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Research Project: Rift Valley Fever Pathogenesis, Epidemiology, and Control Measures

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Title: African swine fever virus: An emerging DNA arbovirus

Author
item GAUDREAULT, NATASHA - KANSAS STATE UNIVERSITY
item MADDEN, DANIEL - KANSAS STATE UNIVERSITY
item Wilson, William
item TRUJILLO, JESSE - KANSAS STATE UNIVERSITY
item RICHT, JUERGEN - KANSAS STATE UNIVERSITY

Submitted to: Frontiers in Veterinary Science
Publication Type: Peer Reviewed Journal
Publication Acceptance Date: 3/31/2020
Publication Date: 5/31/2020
Citation: Gaudreault, N.N., Madden, D., Wilson, W.C., Trujillo, J.D., Richt, J.A. 2020. African swine fever virus: An emerging DNA arbovirus. Frontiers in Veterinary Science. 7:215. https://doi.org/10.3389/fvets.2020.00215.
DOI: https://doi.org/10.3389/fvets.2020.00215

Interpretive Summary: The only known DNA arbovirus, African swine fever virus (ASFV) poses a significant threat to the US pork industry. Since its identification in Kenya in the 1920s, ASFV has remained endemic in Africa, maintained in a sylvatic cycle between Ornithodoros soft ticks and warthogs which do not develop clinical disease with ASFV infection. The virus has recently spread across Europe and into Asia causing devastating and economically significant disease of domestic and feral swine (Sus scrofa). There is no ASFV vaccine available, and current control measures consist of strict animal quarantine and culling procedures. Topics covered by this review include factors important for ASFV infection, replication, maintenance and transmission, with attention to the role of the soft tick vector and sylvatic cycle, current and future control strategies for ASFV, and gaps in knowledge regarding the virus, vector and host species.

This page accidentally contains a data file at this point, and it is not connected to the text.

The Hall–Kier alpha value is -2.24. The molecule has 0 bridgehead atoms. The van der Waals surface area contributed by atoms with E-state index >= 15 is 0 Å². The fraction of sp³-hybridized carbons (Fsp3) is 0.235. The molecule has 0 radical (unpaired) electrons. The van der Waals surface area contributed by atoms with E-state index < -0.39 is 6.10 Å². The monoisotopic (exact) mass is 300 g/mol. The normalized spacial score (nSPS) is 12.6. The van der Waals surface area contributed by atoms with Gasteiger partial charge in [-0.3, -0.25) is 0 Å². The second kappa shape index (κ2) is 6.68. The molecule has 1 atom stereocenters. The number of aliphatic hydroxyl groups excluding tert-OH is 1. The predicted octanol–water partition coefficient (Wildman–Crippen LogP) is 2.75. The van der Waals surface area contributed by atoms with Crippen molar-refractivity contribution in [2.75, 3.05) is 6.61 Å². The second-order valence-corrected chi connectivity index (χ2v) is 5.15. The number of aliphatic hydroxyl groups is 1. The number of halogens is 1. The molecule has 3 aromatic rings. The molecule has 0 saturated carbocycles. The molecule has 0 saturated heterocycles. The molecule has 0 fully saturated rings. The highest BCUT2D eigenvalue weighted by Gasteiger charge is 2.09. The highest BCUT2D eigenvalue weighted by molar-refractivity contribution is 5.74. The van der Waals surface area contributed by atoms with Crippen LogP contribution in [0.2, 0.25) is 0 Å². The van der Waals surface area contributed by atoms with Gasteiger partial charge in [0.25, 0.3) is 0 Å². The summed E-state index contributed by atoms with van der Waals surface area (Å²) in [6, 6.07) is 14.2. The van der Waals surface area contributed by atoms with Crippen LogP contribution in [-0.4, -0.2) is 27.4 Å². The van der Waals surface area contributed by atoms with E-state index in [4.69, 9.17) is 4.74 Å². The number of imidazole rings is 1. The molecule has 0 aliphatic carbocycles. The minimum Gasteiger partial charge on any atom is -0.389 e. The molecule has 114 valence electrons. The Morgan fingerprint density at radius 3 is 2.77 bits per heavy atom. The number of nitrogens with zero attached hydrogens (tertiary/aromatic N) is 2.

Technical Abstract: African swine fever virus (ASFV) is the sole member of the family Asfarviridae, and the only known DNA arbovirus. Since its identification in Kenya in the 1920s, ASFV has remained endemic in Africa, maintained in a sylvatic cycle between Ornithodoros soft ticks and warthogs which do not develop clinical disease with ASFV infection. However, ASFV causes a devastating and economically significant disease of domestic and feral swine (Sus scrofa). There is no ASFV vaccine available, and current control measures consist of strict animal quarantine and culling procedures. The virus is highly stable and easily spread by infected swine, contaminated pork products and fomites, or transmission by the soft tick vector. Competent Ornithodoros vectors are known to exist not only in Africa, but also in parts of Europe and the Americas. Once ASFV is established in the soft tick vector, eradication can be difficult due to the long lifespan of Ornithodoros ticks and their proclivity to inhabit the burrows of feral swine. Establishment of ASFV in wild boar populations further complicates control of the disease. Between the late 1950s and early 1980s, ASFV emerged in Europe, Russia and South America, but was mostly resolved or eradicated by the mid-1990s. In 2007, a highly virulent ASFV strain emerged in the Caucasus region and subsequently spread into the Russian Federation and Europe, where it has continued to circulate and spread. Most recently, ASFV emerged in China and has now spread to neighboring countries in Southeast Asia. The high morbidity and mortality associated with ASFV, the lack of an efficacious vaccine, and the complex nature of ASFV and its lifecycle, make this pathogen a serious threat to the global swine industry. Topics covered by this review include factors important for ASFV infection, replication, maintenance and transmission, with attention to the role of the soft tick vector and sylvatic cycle, current and future control strategies for ASFV, and gaps in knowledge regarding the virus, vector and host species.